When building electronic assemblies there is quite often the need to construct custom cables to hook things up. It’s all very well if you’re prototyping by hand, or just building one or two of a thing, but if you’re cranking them out using outside help, then you’re going to want to ensure that cable is described very accurately. [Christian Nimako-Boateng Jr.] presents for us the first version of wirely, a wiring harness tool. This is a web-based tool that allows one to describe the cable ends and connectivity between them, producing a handy graphic and exports to excel in a format that should be easy to follow.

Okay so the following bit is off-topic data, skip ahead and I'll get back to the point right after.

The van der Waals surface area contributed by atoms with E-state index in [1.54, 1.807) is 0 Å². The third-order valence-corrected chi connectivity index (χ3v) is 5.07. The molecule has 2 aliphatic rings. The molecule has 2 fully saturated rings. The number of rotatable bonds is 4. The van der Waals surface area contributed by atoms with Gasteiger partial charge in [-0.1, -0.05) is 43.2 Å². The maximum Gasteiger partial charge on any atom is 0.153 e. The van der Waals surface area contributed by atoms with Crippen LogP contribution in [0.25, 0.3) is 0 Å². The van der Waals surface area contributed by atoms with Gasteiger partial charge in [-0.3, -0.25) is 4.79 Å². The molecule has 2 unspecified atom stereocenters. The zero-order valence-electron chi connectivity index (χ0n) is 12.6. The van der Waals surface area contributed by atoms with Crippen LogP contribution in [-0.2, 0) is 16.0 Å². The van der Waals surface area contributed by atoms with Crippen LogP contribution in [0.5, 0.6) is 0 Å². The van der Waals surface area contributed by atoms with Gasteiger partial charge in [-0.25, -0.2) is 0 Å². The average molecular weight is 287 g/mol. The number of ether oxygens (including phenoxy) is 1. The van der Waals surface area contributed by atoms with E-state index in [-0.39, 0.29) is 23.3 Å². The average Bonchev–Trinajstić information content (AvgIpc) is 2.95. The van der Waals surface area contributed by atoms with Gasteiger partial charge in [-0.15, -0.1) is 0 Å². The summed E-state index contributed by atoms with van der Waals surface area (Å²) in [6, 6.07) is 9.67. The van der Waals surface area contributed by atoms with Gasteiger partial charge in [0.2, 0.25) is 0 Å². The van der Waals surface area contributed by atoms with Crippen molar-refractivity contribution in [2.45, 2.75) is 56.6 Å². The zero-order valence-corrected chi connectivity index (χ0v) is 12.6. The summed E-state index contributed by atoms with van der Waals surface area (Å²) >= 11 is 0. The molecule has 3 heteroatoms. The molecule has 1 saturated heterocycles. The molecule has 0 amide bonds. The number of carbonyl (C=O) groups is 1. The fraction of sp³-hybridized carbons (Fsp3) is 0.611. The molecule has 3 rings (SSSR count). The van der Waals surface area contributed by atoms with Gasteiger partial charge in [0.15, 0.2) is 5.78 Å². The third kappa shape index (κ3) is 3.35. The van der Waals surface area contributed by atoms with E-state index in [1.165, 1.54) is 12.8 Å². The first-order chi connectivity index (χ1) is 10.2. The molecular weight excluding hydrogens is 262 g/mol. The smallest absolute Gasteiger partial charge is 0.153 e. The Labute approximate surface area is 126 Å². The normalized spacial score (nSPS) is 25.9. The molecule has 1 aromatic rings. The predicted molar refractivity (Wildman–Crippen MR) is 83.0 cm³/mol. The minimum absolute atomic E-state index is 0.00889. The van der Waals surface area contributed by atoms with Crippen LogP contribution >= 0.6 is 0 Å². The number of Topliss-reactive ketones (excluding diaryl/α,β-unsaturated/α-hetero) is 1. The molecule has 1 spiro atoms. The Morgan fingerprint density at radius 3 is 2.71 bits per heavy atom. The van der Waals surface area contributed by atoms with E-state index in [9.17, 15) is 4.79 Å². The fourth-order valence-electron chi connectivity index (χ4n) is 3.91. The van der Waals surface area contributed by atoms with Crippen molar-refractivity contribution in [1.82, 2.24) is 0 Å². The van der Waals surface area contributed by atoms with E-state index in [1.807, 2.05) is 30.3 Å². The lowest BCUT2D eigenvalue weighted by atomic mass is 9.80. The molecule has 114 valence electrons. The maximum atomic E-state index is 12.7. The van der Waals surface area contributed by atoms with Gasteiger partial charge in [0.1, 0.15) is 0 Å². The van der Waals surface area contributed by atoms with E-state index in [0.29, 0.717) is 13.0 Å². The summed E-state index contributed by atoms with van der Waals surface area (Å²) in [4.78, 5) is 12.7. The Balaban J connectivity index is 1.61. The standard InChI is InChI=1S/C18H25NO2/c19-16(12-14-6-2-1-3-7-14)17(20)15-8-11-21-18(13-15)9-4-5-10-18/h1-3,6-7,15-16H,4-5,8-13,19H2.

Based around the wireviz Python library running on a flask-based backend, image data are sent to the web assembly front-end and rendered with OpenGL. Configuration files can be imported and exported as JSON, making it easily linkable to other tools if required. Helpfully, the tool also seems to support some kind of revision control, although we didn’t try that yet. The process is straightforward enough, one simply defines a few groups (these relate to individual PCBs or other floating items in the assembly) which each contain one or more connectors. First, the connectors are described with part numbers, and wire gauge data, before defining the list of connections (wires) showing which signal and physical pins are connected together. Nothing more complex than that yet. We think there is still some more functionality that the tool could manage, such as shielding and guarding details, twisted pair definitions and a few others, but for a first pass, wirely looks pretty handy.